I sort of became obsessed with making clouds after painting The Shire last year. This started out as just a test run for a bigger cloud painting, but then I couldn't figure out why not to make it a cloud painting in its own right. So it was.

As usual with the little glass beads used in these clouds, it's impossible to show the true effect with a camera lens. There's something magical about how the sunlight gets in behind the beads and makes it look all fairy dusty and 3D. I sit there taking pictures at all angles trying to get the photo to match what I see with my eyes, but it's just not going to happen. I'm sure at some point camera technology will catch up with my artistic needs.

Actually, what I really loved most about this design isn't even the clouds, but the way the circle/sun/moon floats perfectly in the sky, hovering above the clouds, like a moment caught in time. It's happily content there, suspended in blue and allowing the viewer to pause and gaze at the whole moment without going blind. When can you do that in real life?

And who doesn't love to sit and stare and dream up stories about the clouds?

Reverie is $1000 and available now in my Etsy shop, or feel free to email me. Payment plans accepted.

Reverie, Echo, and one other piece I haven't quite finished yet are the smallest paintings I'm planning for the year so far. Just FYI.

I really do stress over crap like this.


Generally each year I come up with a new "collection" of work to be released, a bunch of paintings usually relating to each other, but occasionally with random bits and pieces thrown in from work I hadn't previously finished, or ideas that I want to play around with.

I sketch everything down together in my sketchbook so I can see how it looks as a whole.

Inevitably, I take so long getting around to starting certain pieces within a collection that I've lost the inspiration for it. So then the question is, do I push forward anyway? Or change direction and follow the new burst of creativity?

There are pros and cons to both. For one thing, as I'm facing today, I've already marked the hell out of a canvas with black, permanent paint pen in a design I once thought was genius but now see as trite and boring.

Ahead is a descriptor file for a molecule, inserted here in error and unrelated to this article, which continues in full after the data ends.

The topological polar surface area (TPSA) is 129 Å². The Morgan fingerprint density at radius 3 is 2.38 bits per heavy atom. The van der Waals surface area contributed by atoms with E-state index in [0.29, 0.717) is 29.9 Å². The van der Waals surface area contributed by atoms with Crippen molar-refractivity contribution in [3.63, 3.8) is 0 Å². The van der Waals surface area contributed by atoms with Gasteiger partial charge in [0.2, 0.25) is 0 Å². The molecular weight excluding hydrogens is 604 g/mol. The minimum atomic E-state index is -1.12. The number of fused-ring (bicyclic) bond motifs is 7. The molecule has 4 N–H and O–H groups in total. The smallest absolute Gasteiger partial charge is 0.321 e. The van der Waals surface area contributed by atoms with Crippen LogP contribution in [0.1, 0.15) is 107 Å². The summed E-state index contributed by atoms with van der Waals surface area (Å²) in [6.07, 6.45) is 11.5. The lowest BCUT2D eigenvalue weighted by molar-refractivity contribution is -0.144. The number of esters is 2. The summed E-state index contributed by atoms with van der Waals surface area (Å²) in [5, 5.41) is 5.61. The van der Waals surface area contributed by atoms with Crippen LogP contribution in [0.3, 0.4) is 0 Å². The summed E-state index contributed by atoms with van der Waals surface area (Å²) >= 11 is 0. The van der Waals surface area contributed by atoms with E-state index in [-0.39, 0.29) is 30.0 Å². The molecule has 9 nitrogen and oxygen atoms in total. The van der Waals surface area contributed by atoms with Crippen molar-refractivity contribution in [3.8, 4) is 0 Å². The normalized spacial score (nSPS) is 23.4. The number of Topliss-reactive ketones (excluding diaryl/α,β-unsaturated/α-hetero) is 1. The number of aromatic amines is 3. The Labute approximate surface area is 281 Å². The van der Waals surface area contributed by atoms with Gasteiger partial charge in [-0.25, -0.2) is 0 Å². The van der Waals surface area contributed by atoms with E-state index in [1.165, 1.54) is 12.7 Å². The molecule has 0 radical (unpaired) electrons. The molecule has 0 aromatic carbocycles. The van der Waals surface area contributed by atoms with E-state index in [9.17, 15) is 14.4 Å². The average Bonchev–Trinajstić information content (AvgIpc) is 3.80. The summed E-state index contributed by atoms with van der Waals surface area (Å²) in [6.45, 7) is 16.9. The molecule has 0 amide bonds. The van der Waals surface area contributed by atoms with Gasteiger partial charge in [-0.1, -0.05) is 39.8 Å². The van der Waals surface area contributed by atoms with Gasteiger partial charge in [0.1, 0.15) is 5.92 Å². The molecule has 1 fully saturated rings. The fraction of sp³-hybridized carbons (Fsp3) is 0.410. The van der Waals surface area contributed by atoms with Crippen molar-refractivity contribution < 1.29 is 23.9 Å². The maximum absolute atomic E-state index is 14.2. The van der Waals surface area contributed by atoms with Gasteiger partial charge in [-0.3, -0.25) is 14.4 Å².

I could just paint over it in white. Like it never happened.

It really screws up my ability to produce massive amounts of work though, which just happens to be one of my major goals this year. Producing massive amounts of work. If I keep changing my mind, I'll never reach the amounts I'm aiming for.

And hey, with all that black paint pen, I'm already started! I can just start painting right now!

But dammit, I'm not feeling it. If I'm not feeling it now, the risk is hating the art more as it goes on, and having to switch direction WAY down the line after it's a goopy sloppy impossible mess.

In this case, I've decided to change it. No one but me will ever know what crazy magic design lies underneath the new painting. HA! I win. At least until paint pen x-ray technology is perfected.

I'm Thinking of Giving Up Cable (and other signs the apocalypse is nigh)

New column up at Art & Musings!

"I feel the need to clarify that I am, in no way, one of those anti-TV people. In fact, the staunchly anti-TV people I know don’t seem to be anti-video-game or anti-crappy-movie, and spend equally if not significantly more time in front of the screen watching nonsense than anyone I know who “watches” TV."

Brain Stretching

I've said it before and I'll say it again, the best advice I've ever received about art was "Don't make it good." Occasionally I have to remind myself exactly what this means. I get comfortable perfecting my same techniques and materials day in and day out, and rarely do I have time anymore to make anything craftsy, anything that wouldn't be considered part of my body of work.

It doesn't always have to be meaningful, or part of the whole. It doesn't have to have a message. It doesn't have to be good. Sometimes it's just coloring in a coloring book.

For some reason I was inspired to start the new year testing the limits of my abilities. I decided to paint, but in a way I never do, or at least haven't in over 10 years.

The two tests were as follows: One landscape done with acrylic, in 20 minutes or less, start to finish. The second was another landscape, in oil paints. I never, ever use oil paint.

I figured the time limits and difficulty using materials I'm totally unfamiliar with should put me in "the child zone," a place where I'm inexperienced, immature, and without practice. 

(experiment with acrylic)

(experiment with oil)

Man, that was hard. Oils are crazy, by the way. And acrylic, used like this, might as well have been a new material for me.

Now, they're not very good, and I'm definitely not going to start a new career in this. But that's not the point. The point is, I sat myself down to make something that I knew beforehand I wouldn't be good at. I wanted all my skills removed. I wanted there to be nothing left but pushing paint around a canvas and that spark of creativity only a child has. And having a time limit adds to the panic, which requires a lot more of my brain.

I think everyone should test their minds like this every so often. For artists, working in a different medium or with different subjects might be enough to "reset" your creative brain into not relying on your skill set, which in turn floods you with creativity for the art you are passionate about. 

Or, you could do something really crazy and write a book if you're a sculptor, or write a song if you're an author. Anything that requires new skills is guaranteed education. Don't make it good. That's the whole point.

I think I want to spend more time in 2012 being openminded and courageous with my art.